Dear, dear. It is difficult not to be depressed by the two opening speeches—not that there were not things within them that were of interest or true. The next election is in 2016 and we are having the debate only days after the publication of one of the most serious and damning reports that I have seen. If Jackie Baillie and Nicola Sturgeon want to go toe to toe, we will set up a boxing ring in the garden lobby and they can do so. Frankly, the public outside do not want to know what the previous Labour Government did or did not do, and they do not particularly want to know whether Nicola Sturgeon has done this, that or the next thing.
The failure that is identified in the report lies with Lothian NHS Board, and the report is one of the most damning indictments that I have seen. The concern of everybody in the chamber and beyond is about not only what was going on in Lothian NHS Board, but whether there is any suggestion that the practice could be more widespread and whether we should have concerns elsewhere. I accept that both sides believe that to be the case, but that should be the point around which the debate is centred and on which we are united. We are not having a hustings contest for last year’s election.
The one bright spot in all this is the clear evidence that staff at every level of Lothian NHS Board have a sincere appreciation of the job that they are doing and a profound commitment to it. Tribute has been paid to those staff, and anybody who has been involved in investigating any of this has given them nothing but credit for their effort and for the job that they have done.
The question is whether the practice is isolated or whether there are signs of concern elsewhere, beyond the scope of the report. I therefore welcome what the cabinet secretary has done in giving Audit Scotland a remit to look at other boards. Are there signs that, over time, such concerns have arisen? There are ways in which we could look at that to see whether signs have been emerging. The compensation that boards have paid has gone up from £2.7 million in 1999 to £26 million in 2009. When we have talked about compensation in the past, I have asked whether there has been a chain of accountability from that compensation back to the problem that was at its source or whether it has been used as a convenient way simply to park the issue and move on. That issue arose during the recent scandal in Ayrshire and Arran NHS Board, when it was clear that the effort all the time was to present, on behalf of the management, the best possible case without necessarily learning any lessons.
Naively, I am surprised. I would have thought that anybody should be surprised. Not only am I surprised, I am appalled. The situation needs to be investigated more widely.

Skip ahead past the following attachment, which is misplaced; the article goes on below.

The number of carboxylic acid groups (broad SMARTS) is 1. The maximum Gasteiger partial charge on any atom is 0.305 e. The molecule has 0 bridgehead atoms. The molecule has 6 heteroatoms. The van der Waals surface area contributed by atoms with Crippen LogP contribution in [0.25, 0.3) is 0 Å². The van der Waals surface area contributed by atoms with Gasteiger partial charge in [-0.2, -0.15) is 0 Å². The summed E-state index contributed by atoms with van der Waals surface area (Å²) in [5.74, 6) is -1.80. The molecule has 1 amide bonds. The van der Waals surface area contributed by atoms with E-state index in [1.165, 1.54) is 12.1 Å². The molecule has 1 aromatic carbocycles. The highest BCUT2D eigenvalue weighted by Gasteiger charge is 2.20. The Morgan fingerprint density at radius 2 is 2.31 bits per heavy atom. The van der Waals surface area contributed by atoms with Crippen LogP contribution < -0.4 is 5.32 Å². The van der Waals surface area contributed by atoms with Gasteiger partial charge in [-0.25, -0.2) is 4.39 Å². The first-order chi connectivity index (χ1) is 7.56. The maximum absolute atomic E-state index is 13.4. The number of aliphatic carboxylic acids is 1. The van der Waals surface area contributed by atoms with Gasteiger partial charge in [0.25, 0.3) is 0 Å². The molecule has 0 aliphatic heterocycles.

The Bowles report paints a familiar picture of the present system of accountability sometimes giving people objectives and accountability without authority and of concern about how levels of detail often result in paralysis. I am concerned that that is what may be happening in local government, given the way in which we keep pushing things down to councils without giving them the correct level of authority. Given the issues of accountability, management practice and blame culture that the report identifies, if we are to take any lesson from the report it should be that we must stop blaming each other and focus on resolving the situation.
I am sure that, in the course of the debate, we will hear from Lothian members who have their own specific examples. I will return to them and to the report’s recommendations in my summing up.
The Government meets all the health boards annually in public session, but there is a lack of opportunity for members of the public to intervene in those proceedings. Many have complained about the small window for them to contribute, and it does need to be much greater.
I will comment on whistleblowing when I sum up. My final point at this stage is about work ethic. There is a concern that chief executives of health boards sometimes think that their role is to work less than the people who work for them. In fact, they should be working harder than the people who work for them. It is clear that, in the case that is covered by the report, the commitment was from the people who were doing the job at the coalface and not from the people who were responsible for ensuring that what they did was properly reported, that it was effective and that it put patient care first.
I do not think that it is helpful to cast around aspersions and innuendo as to the motivations that lie behind decisions that are taken at NHS level, of which more later.
I was interested in Neil Findlay’s point of order. Although I am by no means an anorak on standing orders, I understand that there is an opportunity for any member to speak against the business motion. However, I do not recall that Neil Findlay or indeed anybody else chose to speak against the motion that set out the chamber business for this week, which included yesterday’s constructive and interesting—for the most part—debate on the national parenting strategy. However, what is a little political posturing between friends?